What are genetic tests?

Corgi's health
I DNA test all our dogs on vWD, Flaffy and eyes DNA for PRA. Of course, I also DNA test my dogs on Degenerative Myelopathy (DM). I do this to know what is going on in my lines and to make best combinations healthwise. I don`t want to exclude carriers or affected animals from my breeding but my goal is not breed new affected ones. 
We are lucky to have some DNA tests in the breed, therefore we can use the carriers and even the affected dogs and within some generations we can breed clear dogs again.
As more DNA tests will be available in the future, there’s also a danger.
In my humble opinion breeding should not become a routine by checking only the defects or disease. I think breeding as an art and as a breeder I have clear picture or wish-list in my head, because of which I try to find great combination all the time. 

What is DNA testing?
Canine genetic testing is the testing of the health by DNA testing. 
DNA tests are designed for diseases that are passed on from generation to generation, from parents to offspring. This is called the autosomal recessive type of inheritance. 
Let's understand it in more detail.
For an autosomal recessive disease to occur, the mutant copy of the gene must be inherited from both parents. If one of the parents has a mutant copy of the gene, the autosomal recessive mutation does not manifest itself, but such a dog is a carrier of the disease.

This is easy to understand:
both copies of the parents' gene are positive +/+ (clear)
only copy of one parent's gene is negative +/- (carrier)
Both parent's genes are negative -/- (affected)

Why do we need to do this?
First, for a competent breeding - for the positive dynamics of the breed. Genetic testing makes it possible for breeders to select dogs over several generations, eliminating the undesirable gene, but preserving the exterior and working qualities, without reducing the genetic diversity.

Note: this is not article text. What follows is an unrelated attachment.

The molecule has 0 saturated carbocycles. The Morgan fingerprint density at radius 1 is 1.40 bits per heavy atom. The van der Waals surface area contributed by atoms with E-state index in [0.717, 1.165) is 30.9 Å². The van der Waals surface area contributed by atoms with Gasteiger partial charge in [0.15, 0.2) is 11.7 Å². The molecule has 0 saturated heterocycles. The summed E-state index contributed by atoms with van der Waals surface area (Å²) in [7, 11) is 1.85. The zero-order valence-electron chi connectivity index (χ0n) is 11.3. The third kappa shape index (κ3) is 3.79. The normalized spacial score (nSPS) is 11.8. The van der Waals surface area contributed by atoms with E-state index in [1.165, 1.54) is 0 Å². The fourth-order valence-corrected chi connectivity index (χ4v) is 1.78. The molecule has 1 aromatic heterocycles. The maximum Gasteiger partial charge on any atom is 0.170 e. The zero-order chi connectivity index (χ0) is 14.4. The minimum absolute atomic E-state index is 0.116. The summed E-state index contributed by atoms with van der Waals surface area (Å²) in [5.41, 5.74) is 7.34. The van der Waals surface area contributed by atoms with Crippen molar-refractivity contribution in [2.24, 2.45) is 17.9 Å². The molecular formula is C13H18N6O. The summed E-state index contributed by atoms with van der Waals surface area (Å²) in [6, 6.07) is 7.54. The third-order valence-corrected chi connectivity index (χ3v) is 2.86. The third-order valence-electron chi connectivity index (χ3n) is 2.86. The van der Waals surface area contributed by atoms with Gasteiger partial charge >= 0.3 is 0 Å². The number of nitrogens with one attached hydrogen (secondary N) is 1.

Welsh Corgi Pembroke and Cardigan are tested for diseases:
Degenerative Myelopathy / Degenerative Radiculomyelopathy) DM 
Canine degenerative myelopathy (also known as chronic degenerative radiculomyelopathy) is a progressive disease of the spinal cord in older dogs. The disease has an insidious onset typically between 7 and 14 years of age. It begins with a loss of coordination (ataxia) in the hind limbs. The disease is chronic and progressive, and resulting in paralysis.
Clinical Signs
Degenerative myelopathy initially affects the back legs and causes muscle weakness and loss, and lack of coordination. These cause a staggering effect that may appear to be arthritis. The dog may drag one or both rear paws when it walks. 
Genotype: N / N [ Homozygous normal ]
The dog is noncarrier of the mutant gene.
It is very unlikely that the dog will show signs of the Degenerative Myelopathy
Genotype: N / DM Heterozygous ]
The dog carries one copy of the mutant gene and one copy of the normal gene.
It is very unlikely that the dog will show signs of the Degenerative Myelopathy
Genotype: DM DM (Exon 2) [ Homozygous mutant ]
 The dog carries two copies of the mutant gene and therefore it will pass the mutant gene to its entire offspring.
The dog may or may not show signs of the disease

Hair length (“Fluffy”)